In May 2019 Ethical Consumer viewed the pharmaceutical Transparency Index run by the campaigning organisation All Trials, started by Dr Ben Goldacre and Dr Sile Lane at Sense About Science. All Trials argued that transparency in clinical trials was not being sufficiently respected by pharmaceutical companies, with seriously detrimental effects on medicine.

The Index rated 46 pharmaceutical companies on their commitment to transparency.

Ethical Consumer marked down all companies who appeared below the top ten. This included ViiV Healthcare, which was in 36th place, Sanofi, in 25th place, Johnson & Johnson, in 15th place, and Bayer, in 11th place.

Reference:

Transparency Index (14 May 2019)

In May 2019 Ethical Consumer viewed the Sanofi family tree on the Hoovers website. Sanofi had operations in the following countries that Ethical Consumer viewed as being governed by oppressive regimes at the time of writing: China, Thailand, Venuezuela, Pakistan, Columbia, India, Sri Lanka, Philippines, Russia, Vietnam, Bangladesh, and Jordon.

Reference:

Generic Hoovers ref 2019 (2 January 2019)

According to IndusriALL GlobalUnion, between April and May 2018, Yves Rocher dismissed a total of 115 workers at their Turkish subsidiary Kosan Kozmetik Pazarlama ve Ticaret AS for exercising their fundamental right to join a union.
Turkish union Petrol-Is, affiliated to IndustriALL Global Union, conducted an organising campaign at Kosan Kozmetik, who produced for global cosmetics brand Yves Rocher.

In April 2018, local management dismissed 14 members of Petrol-Is due to their union membership, according to IndustriALL. In addition, it was claimed that management continued to pressure and intimidate workers, undermining their legitimate rights to join a union at the plant.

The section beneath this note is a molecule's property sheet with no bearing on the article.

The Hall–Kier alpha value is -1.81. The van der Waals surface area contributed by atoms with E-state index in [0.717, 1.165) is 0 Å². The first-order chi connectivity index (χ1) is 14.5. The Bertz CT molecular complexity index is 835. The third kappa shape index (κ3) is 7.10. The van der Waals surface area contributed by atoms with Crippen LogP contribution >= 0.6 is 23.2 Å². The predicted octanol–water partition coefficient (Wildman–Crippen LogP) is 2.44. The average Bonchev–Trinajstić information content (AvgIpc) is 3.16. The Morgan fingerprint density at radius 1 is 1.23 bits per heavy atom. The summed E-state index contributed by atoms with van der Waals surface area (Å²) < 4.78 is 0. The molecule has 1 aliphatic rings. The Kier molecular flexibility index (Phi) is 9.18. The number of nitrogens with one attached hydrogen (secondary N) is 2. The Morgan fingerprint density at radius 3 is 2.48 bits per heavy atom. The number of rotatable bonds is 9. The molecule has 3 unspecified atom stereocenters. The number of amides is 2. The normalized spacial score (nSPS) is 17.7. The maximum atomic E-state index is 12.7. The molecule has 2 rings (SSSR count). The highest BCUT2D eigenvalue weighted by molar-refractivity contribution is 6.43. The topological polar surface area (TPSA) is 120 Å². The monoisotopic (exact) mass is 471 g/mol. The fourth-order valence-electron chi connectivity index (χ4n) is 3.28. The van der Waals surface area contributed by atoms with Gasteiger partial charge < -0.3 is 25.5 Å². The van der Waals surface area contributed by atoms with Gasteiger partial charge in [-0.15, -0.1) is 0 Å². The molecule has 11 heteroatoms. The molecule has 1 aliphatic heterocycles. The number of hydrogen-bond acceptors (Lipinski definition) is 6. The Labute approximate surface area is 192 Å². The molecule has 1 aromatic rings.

As the workers refused to give up their affiliation with Petrol-Is, management dismissed six more union members on 11 May. On 15 May, Kosan Kozmetik sacked 65 workers over their involvement in trade union work, bringing the total number of dismissed workers to 85.

Local management of Yves Rocher continued to dismiss union members and by 18 May 2018 a total of 115 workers had been dismissed, leading to picketing of the factory by Petrol-Is and its members, and initiation of legal steps for all cases of dismissal as the termination of contracts due to union membership was unjustified.

IndustriALL Global Union called on Yves Rocher’s management to respect trade union rights, reinstate the dismissed union members and enter into dialogue with Petrol-Is.

Valter Sanches, IndustriALL general secretary said:
“It is completely unacceptable for such [a] well-known global brand not to respect fundamental rights in its subsidiaries. We expect Yves Rocher to immediately address the situation. Kosan Kozmetik’s behaviour is in blatant violation of Turkish labour law, as well as fundamental international labour standards.”

Based in Rennes, France, Yves Rocher was described as a worldwide cosmetics and beauty brand with a presence in 88 countries and workforce of 13,500 people, not including more than 215,000 people employed through indirect jobs. Kosan Kozmetik employed 400 workers, and produced the brand Flormar, the number one make-up brand in Turkey with a 21 per cent market share.

Reference:

French cosmetics brand Yves Rocher dismisses 100+ union members (24 May 2018)